Here’s a look at a portion of the press release:
Restoring the Hidden Past: A Teleconference
Warsaw, Poland-August 19, 2020-An ad hoc and dedicated group of Jewish and Non-Jewish organizations and individuals held a first of its kind internet-based teleconference yesterday for restoring Jewish cemeteries in Poland. Up to 70 individuals, from Israel, Poland, and the U.S., participated in the conference addressing the state of these -Polish-Jewish cemeteries.
The fourteen conference speakers included the Chief Rabbi of Poland, a Roman Catholic Archbishop, a Baptist minister, local and national Polish governmental officials, U.S. based Jewish and non-Jewish organizations, local restoration practitioners, and diaspora descendant activists.
The impetus for the conference grew out of the concern that some stakeholders have expressed. Though some progress has been made, according to Bill Brostoff, a Polish-Jewish descendant, "the restoration of these Polish-Jewish cemeteries is not progressing nearly fast enough to preclude irretrievable losses." Likewise, Brostoff proposed that "the descendants in the diaspora must move from focusing on individual cemeteries to the broader perspective. This meeting is an ideal catalyst for us to work with the existing officials synergistically."
Dan Oren, President of The Friends of Jewish Heritage in Poland, affirmed that he "is grateful to bring energy and support from Jews and non-Jews worldwide dedicated to working in partnership with the people of Poland to preserve the Jewish heritage in Poland that still lives in its many Jewish cemeteries." Additionally, Steven D. Reece, CEO of The Matzevah Foundation and an ordained Baptist minister, described the conference as "groundbreaking and innovative, bringing together experience and expertise to address the complex issue of long-term Jewish heritage preservation in Poland."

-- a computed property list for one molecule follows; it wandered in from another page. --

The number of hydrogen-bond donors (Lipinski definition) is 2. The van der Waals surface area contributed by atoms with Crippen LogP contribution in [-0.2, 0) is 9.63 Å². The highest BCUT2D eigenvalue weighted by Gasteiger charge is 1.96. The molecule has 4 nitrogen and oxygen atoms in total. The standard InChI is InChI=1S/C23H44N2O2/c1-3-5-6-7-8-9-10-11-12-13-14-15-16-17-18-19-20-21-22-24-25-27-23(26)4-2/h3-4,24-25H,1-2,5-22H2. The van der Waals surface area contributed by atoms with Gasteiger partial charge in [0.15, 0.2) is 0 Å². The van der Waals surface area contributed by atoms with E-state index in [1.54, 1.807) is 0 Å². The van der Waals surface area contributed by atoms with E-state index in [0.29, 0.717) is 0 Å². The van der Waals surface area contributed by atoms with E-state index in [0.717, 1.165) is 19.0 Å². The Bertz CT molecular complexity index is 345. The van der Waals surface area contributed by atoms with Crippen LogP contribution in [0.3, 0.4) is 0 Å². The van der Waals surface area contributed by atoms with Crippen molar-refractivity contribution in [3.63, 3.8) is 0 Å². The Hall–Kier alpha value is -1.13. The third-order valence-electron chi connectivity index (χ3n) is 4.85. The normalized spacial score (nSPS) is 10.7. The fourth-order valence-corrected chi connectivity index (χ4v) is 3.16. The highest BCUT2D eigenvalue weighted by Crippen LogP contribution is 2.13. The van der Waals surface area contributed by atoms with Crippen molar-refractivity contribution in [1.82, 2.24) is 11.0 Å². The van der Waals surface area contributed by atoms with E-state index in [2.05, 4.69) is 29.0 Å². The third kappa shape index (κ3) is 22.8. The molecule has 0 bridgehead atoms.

Piotr Puchta, CEO of FODZ, affirmed that "the Jewish cultural heritage forms an integral part of the shared cultural heritage in Poland, and therefore, requires a common responsibility and joint efforts to preserve it." Similarly, he stated, "By ensuring the survival of Jewish historic sites, collective memory would also be preserved."
The Chief Rabbi of Poland, Michael Schudrich, added, "We've gone from three million Jews to tens of thousands in Poland. We need your help."
Steven Reece sums up the importance of this event and of the work that is already bearing fruit from it:
No one person or group can do what it takes to care for and preserve the Jewish heritage that these sacred sites represent. We need help, and we need to work together. The teleconference aimed to begin linking like-minded individuals, groups, and governmental leaders together to do precisely that. We have taken a small step in that direction. We still have much more to do in securing the necessary resources and develop a coalition to move things forward. We see a new horizon of opportunities, and we are diligently working to that end.